Leave It to Beavers
A new appreciation for dams as a source of amphibian habitat
Beavers are widely considered to be a nuisance for damaging forests and flooding roads and crops. But allowing these rodents to build more dams could help North American frogs and toads. In a new Canadian study, most beaver ponds had plenty of courting and newly metamorphosed amphibians, whereas free-flowing streams had hardly any.
Beaver dams also provided almost all the standing water many amphibians require for breeding, say Cameron Stevens and two coauthors at the University of Alberta, Edmonton, in Bio logical Conservation. Small streams can have upwards of 16 beaver dams per kilometer. The flooding creates not only ponds that have the higher temperatures and oxygen levels that tadpoles need, but also fewer tadpole-eating fish.
The researchers compared amphibian breeding and abundance in streams with and without beaver dams in Alberta’s Boreal Foothills. They surveyed males’ mating calls during the spring as well as just-metamorphosed young during the summer in three species: boreal chorus frog (Pseudacris maculata), wood frog (Rana sylvatica), and western toad (Bufo boreas). The two-year study included 15 stream reaches with a total of more than 50 beaver ponds and nine free-flowing stream reaches.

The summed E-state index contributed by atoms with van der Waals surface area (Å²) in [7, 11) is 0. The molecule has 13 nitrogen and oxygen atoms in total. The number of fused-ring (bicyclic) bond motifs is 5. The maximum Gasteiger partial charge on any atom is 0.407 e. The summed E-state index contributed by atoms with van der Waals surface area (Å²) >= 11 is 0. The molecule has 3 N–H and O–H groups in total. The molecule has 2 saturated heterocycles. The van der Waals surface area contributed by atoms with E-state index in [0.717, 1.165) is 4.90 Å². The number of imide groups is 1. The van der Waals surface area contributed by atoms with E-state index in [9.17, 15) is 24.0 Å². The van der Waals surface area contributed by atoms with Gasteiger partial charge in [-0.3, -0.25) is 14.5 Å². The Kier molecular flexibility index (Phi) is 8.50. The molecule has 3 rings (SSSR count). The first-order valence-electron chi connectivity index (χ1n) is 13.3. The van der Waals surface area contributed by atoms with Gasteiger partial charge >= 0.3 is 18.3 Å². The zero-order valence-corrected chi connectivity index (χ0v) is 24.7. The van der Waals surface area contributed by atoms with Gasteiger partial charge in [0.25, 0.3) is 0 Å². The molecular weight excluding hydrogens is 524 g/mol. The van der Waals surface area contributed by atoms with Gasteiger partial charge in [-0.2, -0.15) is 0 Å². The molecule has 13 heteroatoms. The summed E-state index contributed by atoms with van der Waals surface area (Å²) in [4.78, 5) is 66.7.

The call survey showed that the beaver ponds collectively had more than 5,000 courting males of the three species studied, whereas the free-flowing streams had none. Similarly, beaver ponds had nearly six times more wood frogs, 24 times more boreal chorus frogs, and 29 times more western toads than the undammed streams.
The link between beaver ponds and amphibians also suggests that the former could be used to monitor the latter. “The distribution and abundance of beaver ponds could be determined over large areas quickly and inexpensively by remote sensing,” say the researchers.
By Robin Meadows
C.E. Stevens et al. 2007. Beaver (Castor cana-densis) as a surrogate species for conserving anuran amphibians on boreal streams in Alberta, Canada. Biological Conservation 134:1-13.